VIENNA, JAN. 1 -- President Kurt Waldheim, embroiled in controversy over his war record, denounced his nation's Nazi past today and admonished fellow Austrians to avoid racial hatred and intolerance.

In a New Year's Day address, Waldheim said efforts to stimulate the economy and secure social achievements require "a new form of solidarity of people toward each other and of citizens of our country toward our homeland."

He added, "If we want to achieve this, we must avoid sowing discord, envy and hatred."

The president ignored the continuing controversy surrounding his wartime past, which is being investigated by a panel of foreign historians.

The annual New Year's speech on national television noted important anniversaries in 1988, which marks 50 years since the Anschluss, Austria's annexation by Nazi Germany, and 70 years since the Austro-Hungarian Empire collapsed and Austria became a republic that Waldheim said was "born in pain."

The republic died on March 12, 1938, when German troops marched into Austria. A day later, Nazi dictator Adolf Hitler declared his homeland's merger with the German Reich.

"Without 1918, 1938 cannot be understood," Waldheim said, adding that it is "important and correct" to learn from past mistakes.

"One must say openly time and again that in 1938 the criminal policy of the National Socialist {Nazi} regime led us into an abyss, a policy many discerned when it was already too late," he added.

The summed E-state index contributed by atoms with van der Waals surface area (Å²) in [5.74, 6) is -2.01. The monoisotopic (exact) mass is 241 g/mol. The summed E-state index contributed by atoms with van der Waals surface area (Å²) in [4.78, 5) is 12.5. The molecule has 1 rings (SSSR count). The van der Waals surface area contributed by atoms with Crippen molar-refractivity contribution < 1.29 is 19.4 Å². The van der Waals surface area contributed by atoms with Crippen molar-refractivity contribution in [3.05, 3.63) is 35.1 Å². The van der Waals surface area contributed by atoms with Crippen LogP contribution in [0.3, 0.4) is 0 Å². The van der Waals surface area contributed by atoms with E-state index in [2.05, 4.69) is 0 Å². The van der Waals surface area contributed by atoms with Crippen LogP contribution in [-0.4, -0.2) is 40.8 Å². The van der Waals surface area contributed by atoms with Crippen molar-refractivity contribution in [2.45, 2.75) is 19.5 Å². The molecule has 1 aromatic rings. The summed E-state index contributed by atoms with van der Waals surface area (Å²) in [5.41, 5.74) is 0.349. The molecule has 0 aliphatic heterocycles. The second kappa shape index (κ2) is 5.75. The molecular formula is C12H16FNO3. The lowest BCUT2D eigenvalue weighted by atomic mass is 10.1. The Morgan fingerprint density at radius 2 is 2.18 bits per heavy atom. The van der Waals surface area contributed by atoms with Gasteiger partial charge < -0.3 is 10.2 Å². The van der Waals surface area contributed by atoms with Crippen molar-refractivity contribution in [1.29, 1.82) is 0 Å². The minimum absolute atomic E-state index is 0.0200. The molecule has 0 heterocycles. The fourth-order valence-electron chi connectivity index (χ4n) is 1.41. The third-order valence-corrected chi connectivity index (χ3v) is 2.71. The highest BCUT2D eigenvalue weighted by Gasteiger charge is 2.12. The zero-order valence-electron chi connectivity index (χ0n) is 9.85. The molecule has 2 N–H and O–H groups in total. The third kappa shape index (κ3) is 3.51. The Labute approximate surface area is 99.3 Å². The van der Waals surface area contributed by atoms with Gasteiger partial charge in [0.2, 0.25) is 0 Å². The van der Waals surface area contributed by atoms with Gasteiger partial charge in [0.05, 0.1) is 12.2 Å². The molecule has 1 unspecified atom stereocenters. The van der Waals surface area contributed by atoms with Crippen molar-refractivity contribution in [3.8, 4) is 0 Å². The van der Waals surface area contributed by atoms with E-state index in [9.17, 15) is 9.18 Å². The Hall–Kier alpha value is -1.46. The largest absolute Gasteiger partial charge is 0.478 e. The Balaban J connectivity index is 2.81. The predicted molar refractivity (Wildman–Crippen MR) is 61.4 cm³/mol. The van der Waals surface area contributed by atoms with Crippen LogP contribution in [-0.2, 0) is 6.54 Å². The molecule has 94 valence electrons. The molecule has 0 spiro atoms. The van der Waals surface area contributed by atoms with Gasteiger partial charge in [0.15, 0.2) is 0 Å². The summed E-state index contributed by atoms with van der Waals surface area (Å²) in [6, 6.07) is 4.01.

Since his election in June last year, Waldheim publicly has denounced the Holocaust and the Nazi persecution of Jews. But he made a relatively vague reference to those years in the New Year's address.

"Tens of thousands of our fellow citizens, whose families had helped shape Austria's politics, culture and economy for generations, became in those tragic years victims of racial hatred," Waldheim said.

"Let us beware of such a frame of mind, let us beware of hostility to foreigners and intolerance," he said. "Let us give the members of our minorities the certainty that they can feel as equal fellow citizens and have a sheltered home in Austria."

Most of the 65,000 or so Austrians who lost their lives under Nazi rule were Jews deported to concentration camps where they perished.

Waldheim told Austrians that "we must furnish proof that we understand how to avail ourselves correctly of the commemorative year 1988: as a source of power for a new self-confidence, for strengthening democracy as well as the faith in our future and our common fatherland."

The controversy over Waldheim centers on allegations that he was involved in war crimes while serving as a lieutenant in a German Army military intelligence unit in the Balkans from 1942 to 1945, and that he attempted to hide his wartime role. Waldheim has consistently denied any wrongdoing.

But 18 months after his election, the controversy surrounding Waldheim has not died down. In a Christmas Eve newspaper interview, Socialist Interior Minister Karl Blecha said Waldheim should resign even if he is cleared by a commission of military historians now investigating his war record.

After Waldheim reportedly telephoned Chancellor Franz Vranitzky to complain about the interview, Blecha publicly softened his statement, saying he had described a course of action he would take if he were president.

{On Thursday, the conservative daily Salzburger Nachrichten said it wished Waldheim would take the manly step of resigning in his New Year's Day speech, Reuter reported.}